Drawers are panels that slide in and out from the right. They help users complete tasks faster and in context. For example, drawers can help users fill in mileage, groups, inventory, and more.
When to use drawers
The standard desktop drawer focuses the user’s attention on an action or flow. Drawers are temporary workspaces that may overlay and block some or all parent page content. They slide in and out from the right and come in two sizes. Each size serves a purpose.
- Use large drawers (576 px) to create or edit entities like customers, products, or appointments. You can also use large drawers to customize settings in any context.
- Use small drawers (384 px) to add existing items to a transaction in a trowser. Use small drawers when it’s important to stay in context and when the action applies changes to the parent page.
A small drawer (384 px)
What drawers look like
Drawers have a fixed header and fixed footer. The header acts as a navigation tool. The footer houses the primary and secondary actions for the drawer.
Drawers sit on a raised elevation with a pure black scrim at 40% opacity. This allows them to overlay other content and drive focus to an action.
Drawer headers should be succinct, not exceeding one line of text. Include a close control (“X”) in headers in large and small drawers.
Drawer headers may include the back control when the drawer needs navigation. When we use the back control, the drawer title changes from left-aligned to center-aligned.
Drawer footers are sticky and anchored to the bottom of the screen. They contain most of the page-level primary, secondary, and tertiary actions. Typically, the primary action saves changes and closes the drawer. Secondary and tertiary buttons are optional for large and small drawers.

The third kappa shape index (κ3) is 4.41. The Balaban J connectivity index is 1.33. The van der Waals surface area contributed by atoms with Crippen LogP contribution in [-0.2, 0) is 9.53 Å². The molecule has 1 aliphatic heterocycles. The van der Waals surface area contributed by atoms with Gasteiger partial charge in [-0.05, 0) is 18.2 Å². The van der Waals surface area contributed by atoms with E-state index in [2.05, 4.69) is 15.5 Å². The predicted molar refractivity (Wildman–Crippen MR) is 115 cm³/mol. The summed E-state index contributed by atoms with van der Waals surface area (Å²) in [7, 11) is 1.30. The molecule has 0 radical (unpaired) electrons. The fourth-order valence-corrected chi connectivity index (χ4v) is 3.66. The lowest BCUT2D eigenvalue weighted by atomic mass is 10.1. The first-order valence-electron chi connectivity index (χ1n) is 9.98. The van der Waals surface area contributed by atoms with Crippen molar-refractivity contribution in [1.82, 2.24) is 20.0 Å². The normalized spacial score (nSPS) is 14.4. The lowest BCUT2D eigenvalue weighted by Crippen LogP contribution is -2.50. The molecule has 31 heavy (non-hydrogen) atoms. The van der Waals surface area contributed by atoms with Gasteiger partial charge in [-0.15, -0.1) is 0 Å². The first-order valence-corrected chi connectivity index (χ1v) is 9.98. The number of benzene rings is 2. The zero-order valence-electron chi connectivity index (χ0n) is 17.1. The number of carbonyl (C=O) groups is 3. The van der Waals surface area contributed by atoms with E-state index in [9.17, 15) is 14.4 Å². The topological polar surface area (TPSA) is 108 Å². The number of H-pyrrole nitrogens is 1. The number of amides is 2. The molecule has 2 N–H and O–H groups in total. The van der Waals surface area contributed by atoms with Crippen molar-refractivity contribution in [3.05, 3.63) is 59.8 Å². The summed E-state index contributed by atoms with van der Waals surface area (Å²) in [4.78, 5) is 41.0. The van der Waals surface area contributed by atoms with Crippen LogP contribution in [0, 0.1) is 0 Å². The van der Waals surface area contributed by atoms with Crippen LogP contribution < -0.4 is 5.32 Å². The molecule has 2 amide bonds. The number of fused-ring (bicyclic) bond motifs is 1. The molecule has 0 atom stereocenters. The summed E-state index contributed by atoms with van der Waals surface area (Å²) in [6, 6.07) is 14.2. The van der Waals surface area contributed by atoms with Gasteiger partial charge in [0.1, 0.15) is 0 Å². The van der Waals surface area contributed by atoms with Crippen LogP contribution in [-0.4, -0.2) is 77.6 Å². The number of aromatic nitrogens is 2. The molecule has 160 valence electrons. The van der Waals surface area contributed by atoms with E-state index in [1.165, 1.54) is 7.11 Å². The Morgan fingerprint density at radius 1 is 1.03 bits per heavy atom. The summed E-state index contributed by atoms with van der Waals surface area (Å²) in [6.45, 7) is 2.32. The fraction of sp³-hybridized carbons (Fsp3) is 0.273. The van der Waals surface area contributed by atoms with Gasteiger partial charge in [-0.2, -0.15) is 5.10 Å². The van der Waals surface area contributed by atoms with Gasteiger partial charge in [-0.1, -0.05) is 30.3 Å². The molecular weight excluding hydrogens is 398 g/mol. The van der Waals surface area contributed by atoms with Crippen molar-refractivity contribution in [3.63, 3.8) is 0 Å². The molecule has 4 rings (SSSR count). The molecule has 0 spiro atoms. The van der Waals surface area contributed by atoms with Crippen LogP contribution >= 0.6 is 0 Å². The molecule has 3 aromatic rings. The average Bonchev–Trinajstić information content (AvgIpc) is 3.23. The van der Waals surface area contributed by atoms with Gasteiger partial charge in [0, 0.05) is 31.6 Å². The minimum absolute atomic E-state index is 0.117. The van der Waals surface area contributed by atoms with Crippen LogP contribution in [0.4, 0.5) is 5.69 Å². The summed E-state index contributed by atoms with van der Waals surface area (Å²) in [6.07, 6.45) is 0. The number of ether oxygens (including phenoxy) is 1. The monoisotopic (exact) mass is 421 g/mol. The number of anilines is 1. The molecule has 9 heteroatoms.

Footers for large drawers (576 px) can include:
- A primary action
- A primary action and tertiary action
- A primary action and secondary action
- A primary action, secondary action, and tertiary action
Footers for small drawers (384 px) cannot include a primary action, secondary action, and tertiary action. But they can include:
- A primary action
- A primary and secondary action
- A primary and tertiary action
Mobile web responsive appearance
Drawers behave the same way across devices. On phones, drawers cover 100% of the width and height of the device. On tablets, use drawers when users need to select from a large amount of data or see relevant data while staying in context. Mobile drawer headers should be succinct, not exceeding one line of text.
Include a close control (“X”) in mobile headers. When we use the back control, the drawer title changes from left-aligned to center-aligned.
Mobile drawer footers can include a primary, secondary, and tertiary action. Footer actions should be consistent between the desktop and mobile experience.
How drawers behave
To open the drawer, select a form field, table row, button, or another UI element. We don’t recommend a toggle button as a way to open drawers.
Large drawers use the full height of the page, covering any headers and footers present.
Small drawers open automatically when items in the drawer pertain to the current task. They push page content over and don’t cover any headers or footers.
To close the drawer, select the scrim, footer action, or dedicated close button.
Drawers slide back into the right and disappear completely when closed.
Users can scroll through drawer content vertically, independent of the parent page content and interface. Users can’t scroll through drawer content horizontally.
Drawer headers are fixed along the top. Content scrolls underneath, and a shadow is added to color-matched headers.
Drawer footers stick to the bottom with a fixed height. Content scrolls below the drawer with a 56 px gradient dissolve above.
Mobile web responsive behavior
Drawers behave the same way across devices. On phones, drawers cover 100% of the width and height of the device.
Align your content with the Intuit content design style guide, including the following:
- Use sentence case throughout. Only capitalize the first word and proper nouns.
- Use the Oxford comma. The Oxford comma precedes the conjunction in a list.
- Refrain from using all-caps, exclamation marks, and ampersands.
- Reference the word list for spelling and formatting conventions.
- Follow the appropriate QuickBooks’ voice and tone attributes for the overall experience.